Up until that point, the combo-driven combat felt pretty good. Each style of weapon has its own spots on the skill tree, and you can spend points there to unlock additional attacks that come when charging a button press, or delaying your taps, or attacking from a blocking position, and so on. The combat feels active, especially when compared to the slow, block-and-strike moves of an Elder Scrolls game. You can equip two weapons at the same time, and each weapon gets its own button. If you like, you can combine fast-attacking daggers with a slower hammer or greatsword, but I found the bow to make an excellent secondary weapon for dealing with enemies at a distance.
Loot is sort of a big deal in Reckoning, and it's color-coded to give you an easy way to see an item's rarity. Some armor has slots for gems to let you tweak it to your liking, but there are a ton of different potential effects, like poison damage, fire damage, extra damage during the daytime, better critical hits, bonus health or mana, and so on. When you loot a corpse or a chest, you can easily take all items, but it's also a great time to compare the item you're considering to what you already have equipped. The game makes comparing loot to your existing gear very easy, and if you grab something that isn't useful, you can add it to your junk pile with the touch of a button. The junk system is nice, because once you get to a vendor, you can sell everything you've flagged as junk with one button press. I ended up flagging a ton of things as junk, mostly because the game seems predisposed to giving you gear made for warriors, which often requires you to have spent a specific number of points in the Might tree. By the end of my time with the game, I had over three million gold. That's... a lot of money.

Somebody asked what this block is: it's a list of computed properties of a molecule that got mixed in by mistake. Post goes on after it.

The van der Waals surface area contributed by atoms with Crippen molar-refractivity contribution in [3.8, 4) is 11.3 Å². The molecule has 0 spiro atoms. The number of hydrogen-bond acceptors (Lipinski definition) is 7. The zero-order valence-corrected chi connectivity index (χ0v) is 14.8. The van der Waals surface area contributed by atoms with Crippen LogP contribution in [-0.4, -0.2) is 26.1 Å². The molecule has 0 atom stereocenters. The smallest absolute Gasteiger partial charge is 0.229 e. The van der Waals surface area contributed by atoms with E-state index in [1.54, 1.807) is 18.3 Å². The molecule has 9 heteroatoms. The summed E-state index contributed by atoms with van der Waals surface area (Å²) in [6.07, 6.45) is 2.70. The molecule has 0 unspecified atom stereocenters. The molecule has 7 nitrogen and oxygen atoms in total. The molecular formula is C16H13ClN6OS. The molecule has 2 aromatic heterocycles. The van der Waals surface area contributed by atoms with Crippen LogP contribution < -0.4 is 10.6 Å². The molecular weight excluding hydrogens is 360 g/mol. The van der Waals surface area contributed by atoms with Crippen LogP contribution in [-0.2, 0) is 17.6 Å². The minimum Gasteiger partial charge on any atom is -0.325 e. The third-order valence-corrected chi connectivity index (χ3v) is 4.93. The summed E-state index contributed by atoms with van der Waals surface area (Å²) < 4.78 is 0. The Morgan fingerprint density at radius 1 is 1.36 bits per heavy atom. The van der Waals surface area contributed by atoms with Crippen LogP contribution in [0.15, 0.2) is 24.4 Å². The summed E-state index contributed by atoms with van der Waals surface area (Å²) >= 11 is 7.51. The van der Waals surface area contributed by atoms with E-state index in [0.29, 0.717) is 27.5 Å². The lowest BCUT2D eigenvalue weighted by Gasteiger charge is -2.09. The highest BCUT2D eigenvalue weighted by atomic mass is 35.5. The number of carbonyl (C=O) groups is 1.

There are plenty of really great things to see and do in Kingdoms of Amalur: Reckoning, and that stuff--the main quest line, the faction quests, and the interesting combat--makes the game fairly easy to recommend. But it's hard not to be at least a little disappointed when you start seeing the various spots where the game doesn't live up to the high bar set by its best content. If you finish it fast enough to prevent those doldrums from setting in, you'll have a much better time than the person who digs through every nook and cranny to finish every single side quest.